I was all set to wax lyrical about the School’s Fireworks Extravaganza. What a shame that the weather beat us. Instead, let me ponder another method of playing with fire – the pursuit of Fame.
Living in an age when so many dream of being famous for five minutes – or at a stretch 15 minutes – we have to be conscious that celebrity can have catastrophic consequences. And that ‘famous’ can so quickly change into ‘infamous’.
Guy Fawkes ‘lives on’, in effigy at least, more than 400 years after The Gunpowder Plot. I dare say the names of entertainer James Corden and politician Matt Hancock will fade more quickly from history’s memory.
Hancock, the Health Minister who left government office under a black cloud, has rightly been derided for wanting to Get Out Of Here and join ‘I’m a Celebrity’ on the other side of the world – even as parliament sits. Embarrassed by reports of his objectionable public behaviour, ‘Gavin and Stacey’ star and US chat show host Corden responded by saying that ‘nobody prepares you for being famous.’
So, it’s tough at the top, but the rest of us must get on. Some possibly feel there is less to be gained by climbing the greasy political pole and sliding back down in 45 days, than there is by keeping their heads down and being a worthwhile member of what the politicians label a ‘hard-working family’.
Back in the real world, where prices are higher, temperatures are lower and the afternoons are darker, we certainly have plenty of industrious members in our BCS community. The children have settled back dynamically into their studies during a week that has proved busy on all fronts.
Yes, it was all leading towards The Friends’ Fireworks Extravaganza, a fabulous event, into which goes so much ‘unseen’ and unheralded organisation. A big thank you anyway to Andrew Hodge and The Friends for all their careful, devoted preparation. I am so sorry that the wind blew away your carefully constructed plans. And disappointed for the children, who were so excited at the prospect of rockets, squibs and Roman candles.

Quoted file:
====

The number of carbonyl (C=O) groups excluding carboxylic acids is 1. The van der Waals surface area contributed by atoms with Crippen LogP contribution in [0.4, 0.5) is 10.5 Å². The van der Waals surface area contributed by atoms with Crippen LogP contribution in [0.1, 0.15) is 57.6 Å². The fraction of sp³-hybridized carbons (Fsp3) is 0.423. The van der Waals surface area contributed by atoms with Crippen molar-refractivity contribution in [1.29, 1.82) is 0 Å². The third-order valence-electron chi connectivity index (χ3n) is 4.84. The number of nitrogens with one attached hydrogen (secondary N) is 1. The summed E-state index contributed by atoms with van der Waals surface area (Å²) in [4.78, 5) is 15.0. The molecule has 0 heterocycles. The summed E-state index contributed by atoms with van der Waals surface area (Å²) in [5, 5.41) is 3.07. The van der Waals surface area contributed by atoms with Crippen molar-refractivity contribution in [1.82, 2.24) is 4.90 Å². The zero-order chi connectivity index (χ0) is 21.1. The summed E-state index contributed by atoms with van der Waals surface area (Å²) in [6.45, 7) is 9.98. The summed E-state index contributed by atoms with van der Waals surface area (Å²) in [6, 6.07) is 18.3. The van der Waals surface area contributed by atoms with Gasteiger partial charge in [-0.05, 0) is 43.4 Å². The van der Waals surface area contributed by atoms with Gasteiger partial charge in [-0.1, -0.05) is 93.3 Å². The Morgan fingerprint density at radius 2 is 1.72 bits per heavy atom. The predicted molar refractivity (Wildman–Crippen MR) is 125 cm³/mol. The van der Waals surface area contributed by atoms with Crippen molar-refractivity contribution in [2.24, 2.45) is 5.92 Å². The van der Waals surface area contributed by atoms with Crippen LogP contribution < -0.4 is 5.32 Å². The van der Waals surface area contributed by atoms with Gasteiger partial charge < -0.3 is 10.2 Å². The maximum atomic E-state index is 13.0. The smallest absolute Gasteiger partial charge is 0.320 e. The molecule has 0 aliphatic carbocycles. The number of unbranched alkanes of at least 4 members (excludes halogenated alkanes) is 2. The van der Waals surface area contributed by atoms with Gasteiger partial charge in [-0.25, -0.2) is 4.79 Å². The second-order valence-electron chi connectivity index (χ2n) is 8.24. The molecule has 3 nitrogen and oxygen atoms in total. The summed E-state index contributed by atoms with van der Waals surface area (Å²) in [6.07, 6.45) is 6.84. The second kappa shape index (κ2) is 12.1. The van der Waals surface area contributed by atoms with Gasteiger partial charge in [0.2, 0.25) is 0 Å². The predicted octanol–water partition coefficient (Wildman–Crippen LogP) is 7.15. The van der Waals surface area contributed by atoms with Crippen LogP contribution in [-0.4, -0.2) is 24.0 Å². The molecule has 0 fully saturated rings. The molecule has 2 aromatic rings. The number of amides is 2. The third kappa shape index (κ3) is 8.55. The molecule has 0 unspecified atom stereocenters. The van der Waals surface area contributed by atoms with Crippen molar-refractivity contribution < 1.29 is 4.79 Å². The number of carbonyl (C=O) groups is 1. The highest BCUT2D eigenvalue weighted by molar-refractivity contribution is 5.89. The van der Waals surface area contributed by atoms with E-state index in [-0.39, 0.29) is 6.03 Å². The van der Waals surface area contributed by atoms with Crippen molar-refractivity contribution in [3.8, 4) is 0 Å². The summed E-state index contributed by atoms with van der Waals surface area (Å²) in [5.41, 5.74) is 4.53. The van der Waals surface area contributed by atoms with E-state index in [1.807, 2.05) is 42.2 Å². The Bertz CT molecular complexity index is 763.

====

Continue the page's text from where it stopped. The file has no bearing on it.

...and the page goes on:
Less flashy than fireworks, but vitally important, is the subject of food management: fruit, fibre and those all-so-valuable vegetables. In a special assembly, our caterers, Holroyd Howe, underlined the importance of maintaining a balanced diet, their main message was ‘everything in moderation’.
We do our utmost here to encourage the making of sensible healthy food choices on a daily basis, and, in terms of healthiness, I love the lunchtime fruit option that the children have every day. If any parents would like to discuss food options please contact our catering manager, Luke Moss on firstname.lastname@example.org
Still on the subject of sustenance, in the Boardroom today, I thoroughly enjoyed lunch with Year 5 and 6 children. It is so important that our children’s voices are heard. I am passionate that children have the belief that myself and all staff are here to support and guide them. I haven’t laughed so much in some time but, on a serious note, the pride that the girls and boys had sitting on the Golden Table makes it all worthwhile.
This morning, the whole school celebrated the handing-over of two massive cheques, all made possible by dynamic fund raising activity during our 300th year celebrations. Representatives from Edward’s Trust and St Martin’s Youth Centre were delighted to receive £16,400 each! The money will help greatly with their work in the community, and this little ceremony was a fitting close to what has been a wonderful tricentenary.
To round off the week, Year 6 enjoyed a special concert, thanks to King Edward’s School. Music is one of our heartbeats here, and this concert proved an excellent way to inspire our children. We have so much talent, and it is always great to give our most accomplished musicians something to aim for. Thank you to KES for their continued – and very varied – support of BCS. This is a special, extremely valuable relationship.
Finally, good luck to children sitting Solihull School examinations this weekend. The exam season is coming to a close for many but please keep the children in our thoughts and prayers at this time.